Monday, 25 June 2007

On Why Voice-Manila Cannot Be A Student-funded Publication

Second part

Another reason as to why the Voice would have a hard time becoming a student-funded publication is the school administration. Ever since I could remember, the school is not receptive to the idea of having a student-funded publication for fear that it might eventually be critical of the school’s policies. Even the past issues included in the archives of the publication showed little sign of being critical to the school administration, much less to national issues.

It seems that the school administration is afraid of activism and critical thinking taking seed in the student population and as the publication has a large reader base within the campus, it has been a target of constant oppression and censorship.

To monitor the publication, the school administration delegates faculties from the Humanities and Social Sciences Department as advisers to edit articles and supervise the Voice staff. Those delegated are often on the side of the school administration. Thus, certain articles in the newspaper are subjected to censorship or worse, excluded from being published whenever the advisers think that it is critical of the school.

Furthermore, the advisers (an English adviser and a Filipino adviser) have a knack for overruling the decisions of the senior staff. There were times that the senior staff was able to hold their ground and stand for the decision, but most of the time they had to succumb to the whims of the advisers.

Such actions go beyond the duty of an adviser as providing only “technical guidance” as stated in the Campus Journalism Act of 1991 (which by the way is flawed).

When a student becomes a trainee of the publication, he undergoes a series of interviews with the advisers, the head of the Student Personnel Services, the head of Security and the Administrative Officer (the senior staff interviews the student prior to being accepted in the publication). During interviews with school officials, a trainee is often asked regarding his affiliations and inclinations. Such questions are meant to determine if the trainee is affiliated with leftist organizations, is a Leftist, or a sympathizer of the Left.

An upcoming issue’s galley also goes through the office of the Vice-President for Administration and Student Services (VPASS) for editing prior to being delivered to the printing press. Thus an issue’s content gets screened twice: first is through the advisers, and then the VPASS.

In a meeting with the VPASS a couple of months ago (I think it was in January or February), she told us to focus our articles on student achievers, moral values and alumni who have contributed something great as opposed to articles regarding national events and those critical of the national government. That was the time when the publication released an article regarding the Registrar’s Office, which was misinterpreted as defamatory by the said office.

Despite all this, there are still employees who are helpful and sympathetic to the publication. Still, as long as there are members of the top brass who do not want the publication to make a great leap forward, then the chances of the Voice becoming a student-funded newspaper is slim. Very slim.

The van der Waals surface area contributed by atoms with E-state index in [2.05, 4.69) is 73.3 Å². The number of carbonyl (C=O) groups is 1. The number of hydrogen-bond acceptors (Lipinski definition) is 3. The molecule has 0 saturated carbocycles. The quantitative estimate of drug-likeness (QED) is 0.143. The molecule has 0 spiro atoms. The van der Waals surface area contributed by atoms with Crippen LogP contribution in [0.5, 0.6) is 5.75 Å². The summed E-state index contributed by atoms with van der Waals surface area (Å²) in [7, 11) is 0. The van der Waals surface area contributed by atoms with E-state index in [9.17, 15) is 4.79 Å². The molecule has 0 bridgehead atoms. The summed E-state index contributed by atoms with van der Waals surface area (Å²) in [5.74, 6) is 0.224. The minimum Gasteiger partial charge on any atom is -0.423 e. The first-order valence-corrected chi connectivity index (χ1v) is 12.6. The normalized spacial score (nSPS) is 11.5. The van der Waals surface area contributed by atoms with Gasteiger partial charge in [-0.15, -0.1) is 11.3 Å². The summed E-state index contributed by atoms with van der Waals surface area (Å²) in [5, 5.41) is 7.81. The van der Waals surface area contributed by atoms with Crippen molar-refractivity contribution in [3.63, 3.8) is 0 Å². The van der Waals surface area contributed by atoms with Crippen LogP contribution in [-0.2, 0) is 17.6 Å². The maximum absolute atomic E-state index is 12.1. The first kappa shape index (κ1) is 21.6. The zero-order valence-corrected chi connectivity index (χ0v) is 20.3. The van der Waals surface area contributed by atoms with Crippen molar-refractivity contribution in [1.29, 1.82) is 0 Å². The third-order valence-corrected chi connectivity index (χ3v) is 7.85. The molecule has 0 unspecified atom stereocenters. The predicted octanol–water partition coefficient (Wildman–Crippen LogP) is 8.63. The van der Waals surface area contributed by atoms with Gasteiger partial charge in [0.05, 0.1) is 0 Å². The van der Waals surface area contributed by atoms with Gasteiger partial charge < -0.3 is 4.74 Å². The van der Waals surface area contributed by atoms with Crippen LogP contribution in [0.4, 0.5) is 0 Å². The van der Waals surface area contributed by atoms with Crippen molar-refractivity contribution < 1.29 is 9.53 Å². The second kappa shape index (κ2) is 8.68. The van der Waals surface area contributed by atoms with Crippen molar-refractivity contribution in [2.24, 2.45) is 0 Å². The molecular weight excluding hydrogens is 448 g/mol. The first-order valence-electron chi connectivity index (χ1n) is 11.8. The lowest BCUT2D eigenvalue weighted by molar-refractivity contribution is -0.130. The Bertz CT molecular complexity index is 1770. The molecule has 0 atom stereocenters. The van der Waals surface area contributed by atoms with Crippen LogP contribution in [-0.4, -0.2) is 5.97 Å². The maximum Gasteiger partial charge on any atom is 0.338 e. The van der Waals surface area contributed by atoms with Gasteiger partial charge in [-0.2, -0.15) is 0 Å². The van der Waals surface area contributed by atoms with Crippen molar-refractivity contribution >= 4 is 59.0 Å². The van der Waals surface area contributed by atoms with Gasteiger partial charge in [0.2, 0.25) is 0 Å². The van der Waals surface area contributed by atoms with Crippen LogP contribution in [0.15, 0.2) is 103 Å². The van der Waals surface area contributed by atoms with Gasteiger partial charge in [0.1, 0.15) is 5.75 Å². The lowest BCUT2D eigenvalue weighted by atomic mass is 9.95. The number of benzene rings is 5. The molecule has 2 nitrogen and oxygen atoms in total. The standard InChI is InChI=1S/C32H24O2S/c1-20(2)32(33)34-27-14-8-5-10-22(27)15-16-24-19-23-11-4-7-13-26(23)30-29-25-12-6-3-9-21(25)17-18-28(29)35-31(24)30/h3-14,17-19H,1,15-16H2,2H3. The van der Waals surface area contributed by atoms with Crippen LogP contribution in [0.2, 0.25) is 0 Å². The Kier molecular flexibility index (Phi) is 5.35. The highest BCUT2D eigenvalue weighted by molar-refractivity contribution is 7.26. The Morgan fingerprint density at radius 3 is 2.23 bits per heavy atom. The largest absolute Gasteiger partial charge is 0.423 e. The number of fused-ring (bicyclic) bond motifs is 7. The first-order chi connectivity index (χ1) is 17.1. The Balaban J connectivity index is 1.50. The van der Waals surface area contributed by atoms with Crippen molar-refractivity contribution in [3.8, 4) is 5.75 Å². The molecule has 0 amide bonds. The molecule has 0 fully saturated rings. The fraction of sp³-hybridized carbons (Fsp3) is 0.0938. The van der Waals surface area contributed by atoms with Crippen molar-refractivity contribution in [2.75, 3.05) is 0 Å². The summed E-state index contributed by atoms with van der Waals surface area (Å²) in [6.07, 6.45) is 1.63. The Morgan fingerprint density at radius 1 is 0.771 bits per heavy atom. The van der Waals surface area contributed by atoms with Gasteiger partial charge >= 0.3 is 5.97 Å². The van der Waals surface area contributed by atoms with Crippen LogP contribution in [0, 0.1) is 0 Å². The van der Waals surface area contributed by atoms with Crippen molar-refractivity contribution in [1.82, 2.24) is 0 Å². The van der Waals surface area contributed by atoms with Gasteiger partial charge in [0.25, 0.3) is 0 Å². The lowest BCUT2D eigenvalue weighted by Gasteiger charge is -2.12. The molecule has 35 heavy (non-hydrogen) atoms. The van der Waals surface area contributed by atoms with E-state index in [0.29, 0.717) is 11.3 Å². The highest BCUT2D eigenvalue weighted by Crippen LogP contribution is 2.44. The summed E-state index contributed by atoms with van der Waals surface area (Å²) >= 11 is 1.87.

Fjordan Allego said...

Noong martes, nagkaroon ako ng pagkakataong makapanayam si Mam Salameda ng Student Accounting para sa isang artikulong magpapaliwanag sa mga bayaring nakasaad sa RegCard. Isang follow-up article din kung sakali ito sa news article ni Macs noong nakaraang sem. Pero dahil abala si Mam Salameda sa iba pang mga gawain, pinabalik niya ako kinabukasan para mas maging maayos kuno ang aming pag-uusap. Sa kasamaang palad, hindi ganito ang nangyari. Ang akala ko pa man din ay matino silang kausap pero inirefer nila kami kay Sir Vargas (na siyang sumundo sa amin sa opisinang yun) at saka kami kinausap. Hindi ko alam kung bakit kinakailangang matakot ng Student Accounting kung wala naman silang itinatago. Ang hinihingi lang namin ay ang maliwanag at klarong pagtalakay sa mga bayarin, iyon lang, tapos! Pero ipinagkakait pa nila ang impormasyong ito sa amin. Kung hindi man sila ang nasa posisyon para magsalita ukol dito, dapat sa una pa lang sinabi na nila sa amin. ANg lumalabas kasi, kami ang pabalik-balik at nangungulit sa kanila.

Dahil sa insidenteng ito, may bagong ipinatupad si Mam Espina sa Voice. Ngayon, lahat ng mga topics ay masasala na rin dahil dadaan na sa kanya bago simulan ang mga articles.

Helpful nga ba talaga ang mga empleyado ng TIP? Supportive?

pol said...

Well, there are a number of employees who have been helpful to the publication over the course of my stay there. I'm sure my seniors (Mike, Berto, Ja, Lester, etc.) have a list too. However, most of them are not occupying positions of great power (in the campus, at least). A shame.

Remember, employees have to follow certain protocols and the so-called "chain of command." What you guys experienced may be the order of a few higher-ups trying to cover their asses.

Regarding your article, I remember Antonio telling us that Mam Lahoz asked the publication to help the administration relay information regarding tuition and miscellaneous fees to the students. You could use this to your advantage. Try calling Sir (Angelo) Lahoz.

As for Mam Espina, I believe what she did is way beyond her duty as adviser. Try talking some sense into her (goodluck with that). Or you could just push for a replacement. Har.